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Mental Health

6 Ways We Worry (And How to Stop)

We all get worried about stuff in our lives. It’s normal. But sometimes, that worry can escalate into something bigger, and so trying to reframe this and see things from a different perspective can really help us to prevent worrying too much. 

There are these things called thinking traps, and these can make us get caught up in negative thinking patterns, make us worry and ultimately, can end up being how we think about every situation in our lives. 

The ‘6 Big Thinking Traps’ are:

  • Negative Bias: Only focusing on the negatives, and dismissing the positives.
  • Mind Reading: Assuming you know what someone is thinking about you.
  • Catastrophising: Assuming the worst-case scenario.
  • Over-generalising: Assuming all future experiences will be the same as a previous negative experience.
  • Black and white thinking – Thinking in extremes, that every situation is black and white. 
  • Personalising: Feeling responsible for a negative situation even when it’s not your fault. 

Thinking Traps can make things seem worse than they really are, and cause feelings of worry and anxiety.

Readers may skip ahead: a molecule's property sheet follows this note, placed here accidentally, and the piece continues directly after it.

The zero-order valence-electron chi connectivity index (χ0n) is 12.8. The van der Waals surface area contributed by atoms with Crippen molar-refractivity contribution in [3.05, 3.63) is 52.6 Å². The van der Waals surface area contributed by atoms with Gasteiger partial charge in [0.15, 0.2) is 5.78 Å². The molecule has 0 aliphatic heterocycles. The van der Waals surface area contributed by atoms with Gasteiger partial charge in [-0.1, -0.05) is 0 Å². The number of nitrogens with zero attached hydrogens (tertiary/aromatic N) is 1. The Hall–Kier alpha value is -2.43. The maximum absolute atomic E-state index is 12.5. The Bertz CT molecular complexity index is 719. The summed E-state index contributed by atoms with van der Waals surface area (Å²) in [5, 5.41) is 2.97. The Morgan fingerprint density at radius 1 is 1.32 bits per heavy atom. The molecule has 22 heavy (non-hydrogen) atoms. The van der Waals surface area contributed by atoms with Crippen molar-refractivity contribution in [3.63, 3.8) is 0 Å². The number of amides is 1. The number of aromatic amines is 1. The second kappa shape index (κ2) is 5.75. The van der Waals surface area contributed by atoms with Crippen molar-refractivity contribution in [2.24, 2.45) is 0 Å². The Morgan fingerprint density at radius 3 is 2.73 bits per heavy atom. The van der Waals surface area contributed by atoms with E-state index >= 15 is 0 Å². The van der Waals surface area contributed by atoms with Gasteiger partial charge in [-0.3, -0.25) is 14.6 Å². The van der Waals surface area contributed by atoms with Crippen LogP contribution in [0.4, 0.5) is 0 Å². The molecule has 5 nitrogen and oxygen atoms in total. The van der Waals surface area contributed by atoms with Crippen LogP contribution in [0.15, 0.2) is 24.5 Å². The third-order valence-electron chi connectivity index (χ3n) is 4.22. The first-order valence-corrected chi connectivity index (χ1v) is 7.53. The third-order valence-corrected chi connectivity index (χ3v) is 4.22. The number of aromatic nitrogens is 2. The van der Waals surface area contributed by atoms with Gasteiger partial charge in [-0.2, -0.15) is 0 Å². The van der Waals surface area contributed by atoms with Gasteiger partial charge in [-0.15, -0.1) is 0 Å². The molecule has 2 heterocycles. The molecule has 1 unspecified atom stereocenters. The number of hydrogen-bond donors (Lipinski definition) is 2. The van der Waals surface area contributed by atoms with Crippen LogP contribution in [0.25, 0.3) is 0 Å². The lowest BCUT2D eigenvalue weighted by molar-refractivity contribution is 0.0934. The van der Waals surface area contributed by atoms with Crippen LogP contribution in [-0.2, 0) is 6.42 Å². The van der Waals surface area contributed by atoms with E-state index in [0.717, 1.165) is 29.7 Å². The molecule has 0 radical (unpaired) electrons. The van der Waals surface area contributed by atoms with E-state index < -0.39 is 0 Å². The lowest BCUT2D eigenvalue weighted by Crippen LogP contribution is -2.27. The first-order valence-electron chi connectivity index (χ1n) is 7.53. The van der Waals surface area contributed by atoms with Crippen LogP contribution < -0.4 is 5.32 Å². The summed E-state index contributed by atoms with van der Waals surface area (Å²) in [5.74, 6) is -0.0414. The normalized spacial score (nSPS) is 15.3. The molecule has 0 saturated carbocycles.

purple, painting, splash, ink

So how do we challenge them? Use these five handy techniques to challenge any Thinking Traps you find yourself falling into:

  1. The Sunshine Filter: IF YOU HAVE NEGATIVE BIAS… Remind yourself that you’re focused on the negatives. Look for all of the positives in the situation instead, Try to smile every time you think of one.
  1. The Fact Check: IF YOU’RE MIND READING… Remind yourself that thoughts are not facts. Write down all the facts you can PROVE to be true about the situation.
  1. The New Viewpoint: IF YOU’RE CATASTROPHISING… Imagine your thought on a spectrum from ‘this is a catastrophe’ to ‘this is great’. Now imagine 3 new thoughts from different viewpoints on the spectrum. Remind yourself that the worst case scenario isn’t the only possibility. In fact – it’s probably one of the least likely possibilities.
  1. The Lawyer: IF YOU’RE OVER-GENERALISING… Take your thought to court. How many examples can you find that disprove the thought? How many examples can you find where your worries didn’t come true?
  1. The Invisibility Cloak: IF YOU’RE PERSONALISING… Imagine you had nothing to do with the situation – you’re totally out of the picture, and you’re just watching the events take place. If you weren’t the cause of the situation you’re worried about, what else could have caused it? How many other explanations can you think of? Realistically, which explanation is most likely?

We can’t control what happens to us, but we can control how we think about it.  We often fall into thinking traps which make us feel worried but we can overcome those thinking traps by challenging them and finding positive alternatives.


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